Just a quick reminder, this Saturday (10/17) will be the October meeting, from 12:45 pm to 3:00 pm in the Casey Conference Room at Swedish Hospital's Cherry Hill campus (17th & Jefferson, Seattle). Drop ins & kids are welcome. It should be an interesting meeting. Some members will be calling in and we'll be talking about 'Stir'!
Monday, October 12, 2015
I spent last night reading one of the best books I've read in ages! 'Stir', by Jessica Fechtor (author of the 'Sweet Amandine' blog) is a great book, but those of us in the world of TBIs and other great brain journeys, can identify with her memoir about suddenly going from one life to another, unexpectedly.
I started it last night at 9pm and didn't look at the clock again until 1 am!! I swore I'd read just a chapter more when I got up this morning, but four chapters later I was rushing to get out the door on time.
I immediately emailed members of the group about it. Everyone needs to read this, whether they are new to the experience, a seasoned veteran or anyone around us--friends, family, etc. Can't say enough about this.
Sunday, October 11, 2015
The feature on the local Seattle Fox News station was quite interesting. Locally this has been an issue in the news a lot, with an increasing amount of coverage being given to the research being done at the University of Washington on the subject. One of the research projects at the UW has evolved into a business, specifically developing a helmet to be used in sports.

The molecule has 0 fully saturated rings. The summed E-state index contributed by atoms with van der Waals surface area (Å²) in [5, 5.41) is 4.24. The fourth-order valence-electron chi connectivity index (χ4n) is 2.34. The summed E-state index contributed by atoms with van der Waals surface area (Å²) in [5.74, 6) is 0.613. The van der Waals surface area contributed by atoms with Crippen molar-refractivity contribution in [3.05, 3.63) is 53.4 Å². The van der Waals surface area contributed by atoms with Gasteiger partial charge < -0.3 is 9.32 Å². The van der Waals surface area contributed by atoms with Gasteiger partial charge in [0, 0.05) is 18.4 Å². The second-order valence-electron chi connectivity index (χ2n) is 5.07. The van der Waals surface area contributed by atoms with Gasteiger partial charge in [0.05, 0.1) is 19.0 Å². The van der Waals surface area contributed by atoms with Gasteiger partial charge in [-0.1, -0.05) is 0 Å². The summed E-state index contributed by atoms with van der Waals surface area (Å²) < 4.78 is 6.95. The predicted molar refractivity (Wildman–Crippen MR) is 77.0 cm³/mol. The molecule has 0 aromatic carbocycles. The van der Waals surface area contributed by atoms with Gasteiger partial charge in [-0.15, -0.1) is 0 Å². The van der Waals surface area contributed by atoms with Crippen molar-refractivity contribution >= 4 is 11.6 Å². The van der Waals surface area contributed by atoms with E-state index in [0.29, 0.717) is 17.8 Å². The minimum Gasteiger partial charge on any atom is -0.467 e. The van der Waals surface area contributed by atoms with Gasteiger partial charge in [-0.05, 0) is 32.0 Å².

The serious approach to the development and implimenation of this helmet is interesting. But Dr. Ellenbogen and others have also always mentioned that more concussions and other TBIs are acquired through riding bicycles than through football, specifically. But honestly, ANY activity in life can involve a TBI at some point, some more damaging than others.
I always emphasize education and prevention, because as good as any helmet may be, it isn't the whole answer. Everyone, parent, child, young adult, adult--needs to have the information and take it seriously. Part of the problem, in my opionion, is that if someone has no experience with TBIs or the aftermath, they aren't going to come at it with the whole picture of potential issues. There will always be those who will disregard, or feel they have a balanced point of view, and those who feel the risks are too much, for them or their loved ones. It is a personal choice.